And then it occurred to her, the fact that there was still—
"What about Lana?" she asked.
His shoulders slumped. "We broke up."
"Oh. Sorry to hear that." Not, she added silently. "What happened?"
He sighed, squinting up at her. "She's… not very open-minded."
What a shocker. Lana Lang, bimbo extraordinaire, was not open-minded? Who would have thought? Rachel wondered how he had reached that conclusion so suddenly. But she didn't ask for details, and he never talked about it again, at least not to her.
He took her to his prom and it was the only time she came close to fulfilling her fantasy of becoming the girl he dreamed about.
He dutifully promised her mother he'd have her back by eleven- thirty. Without a look or a word, he took her hand when they walked up the front steps of Smallville High. He shared nearly every dance with her, holding her closer when the music slowed.
And as the band finished their last song, she acknowledged the fact that some things weren't meant to last, least of all high school crushes, and she would never be his leading lady. That role was reserved for someone else, whoever she might be.
On their way back, driving by Shuster's Field, they ended up having a flat tire.
"Great," Clark muttered, getting out of the truck.
Rachel followed, hitching up her dress a few inches so it wouldn't drag in the dirt. The night air was uncharacteristically warm for the time of year, yet she shivered. She pulled her shawl around her shoulders as she joined Clark at the back of the pick-up where he was removing the spare tire.
He paused and looked at her. Without a word, he slipped out of his tux jacket and draped it around her shoulders. It carried his scent, that wonderful fragrance of lavender and sandalwood, and she had to stop herself from burying her face in the fabric, breathing him in.
"This is going to take a while," Clark told her. "I'm not exactly a car mechanic."
The wind picked up, ruffling his hair. Lightning flashed, followed by a crack of thunder close by.
"Oh, great," she muttered. "We'll get soaked."
"Just get back in the truck. Why ruin two sets of expensive clothes?"
He looked at her with a little smile. As she stood there, she thought back to those minutes by the football field, to his eyes and the sadness in them. He'd be gone soon, his senior year drawing quickly to a close. Rachel would stay behind, longing to recapture those days of easy love never returned.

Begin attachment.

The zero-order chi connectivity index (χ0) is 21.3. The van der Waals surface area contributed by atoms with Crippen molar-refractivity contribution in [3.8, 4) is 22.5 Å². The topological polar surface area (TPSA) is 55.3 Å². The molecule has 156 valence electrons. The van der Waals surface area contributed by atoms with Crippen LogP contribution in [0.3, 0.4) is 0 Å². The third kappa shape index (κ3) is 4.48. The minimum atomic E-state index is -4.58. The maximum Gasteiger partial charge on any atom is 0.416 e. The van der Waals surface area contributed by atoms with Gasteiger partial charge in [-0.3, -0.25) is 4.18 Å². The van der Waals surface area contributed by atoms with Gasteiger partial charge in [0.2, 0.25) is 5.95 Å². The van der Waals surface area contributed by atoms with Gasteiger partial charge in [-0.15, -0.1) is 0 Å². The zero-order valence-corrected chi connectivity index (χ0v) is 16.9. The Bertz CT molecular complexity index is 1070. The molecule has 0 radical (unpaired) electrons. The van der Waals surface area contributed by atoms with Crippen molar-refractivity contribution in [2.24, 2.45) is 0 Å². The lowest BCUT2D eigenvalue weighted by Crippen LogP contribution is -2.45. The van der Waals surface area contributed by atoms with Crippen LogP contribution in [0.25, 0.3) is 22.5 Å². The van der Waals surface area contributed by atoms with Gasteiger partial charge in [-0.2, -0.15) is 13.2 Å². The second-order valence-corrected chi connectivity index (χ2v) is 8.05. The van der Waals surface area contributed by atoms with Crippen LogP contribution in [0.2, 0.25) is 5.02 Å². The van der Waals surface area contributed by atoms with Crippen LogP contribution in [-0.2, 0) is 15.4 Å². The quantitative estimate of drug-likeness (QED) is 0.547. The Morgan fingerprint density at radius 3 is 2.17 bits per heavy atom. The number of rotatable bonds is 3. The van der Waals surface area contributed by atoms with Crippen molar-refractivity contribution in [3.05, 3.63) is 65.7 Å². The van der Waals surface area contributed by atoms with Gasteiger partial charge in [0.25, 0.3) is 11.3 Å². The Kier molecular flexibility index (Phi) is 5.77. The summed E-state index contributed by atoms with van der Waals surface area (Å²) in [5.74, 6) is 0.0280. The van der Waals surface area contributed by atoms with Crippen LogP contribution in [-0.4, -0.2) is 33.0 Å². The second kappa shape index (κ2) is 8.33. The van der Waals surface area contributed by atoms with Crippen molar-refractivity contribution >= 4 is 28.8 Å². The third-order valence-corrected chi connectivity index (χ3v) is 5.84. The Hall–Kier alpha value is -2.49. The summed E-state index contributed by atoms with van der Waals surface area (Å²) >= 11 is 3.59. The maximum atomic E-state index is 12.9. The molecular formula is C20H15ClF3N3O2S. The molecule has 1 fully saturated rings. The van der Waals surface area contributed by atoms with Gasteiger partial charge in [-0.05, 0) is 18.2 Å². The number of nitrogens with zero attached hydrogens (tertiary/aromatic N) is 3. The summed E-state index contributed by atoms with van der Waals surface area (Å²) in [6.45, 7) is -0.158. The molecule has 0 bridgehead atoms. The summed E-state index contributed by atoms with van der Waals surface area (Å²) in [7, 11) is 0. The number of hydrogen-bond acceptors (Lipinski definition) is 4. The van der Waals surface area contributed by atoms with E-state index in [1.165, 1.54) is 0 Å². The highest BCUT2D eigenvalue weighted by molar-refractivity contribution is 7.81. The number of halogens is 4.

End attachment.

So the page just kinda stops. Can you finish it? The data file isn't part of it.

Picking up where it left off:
She looked at him standing so close to her in the dark, another lightning flash turning his face into a blend of brightness and shadow, and wished she had the courage to kiss him, only once to last her a lifetime. He would not return to her, to this, so the least she could do was make sure he never forgot.
When she took a step closer, she almost expected him to back away, but he stood his ground. His expression was unreadable as she touched his hips and stood on tiptoes, leaning in to him. His aftershave filled her head, making her dizzy, making her float. Only at the last moment did he lower his head and allow her to touch his lips with hers. It was a soft kiss, filled with a sense of longing, fulfilment and goodbye.
Look for me if you're ever back this way, she thought at that moment, the last song of the evening echoing in her mind, and yet they both knew he never would.
When they broke apart, he looked at her, puzzled and maybe just a little embarrassed. She stepped back, hearing him softly clear his throat. He looked so innocent just then, like he might never grow up.
When he briefly returned to Smallville after nearly a decade, taking a job as editor of the "Smallville Press", it became clear that he *had* grown up, like all boys must, and had grown into himself. Yet, he was still restless, impatient, as though he knew something was still out there waiting for him. It came as no surprise when, after only seven months, he left for Metropolis.
Now, he was getting married. It was not the ending she had hoped for back in high school, but it was a realistic one, and, she hoped, one befitting a hero. He would never realize just how well she had known him back then, in those days of loneliness and frustration, how she had understood without words all the things he had never shared with her, and how well she remembered the ones he had, including a farewell kiss in the face of an impending storm.
He would never know that he had never been alone.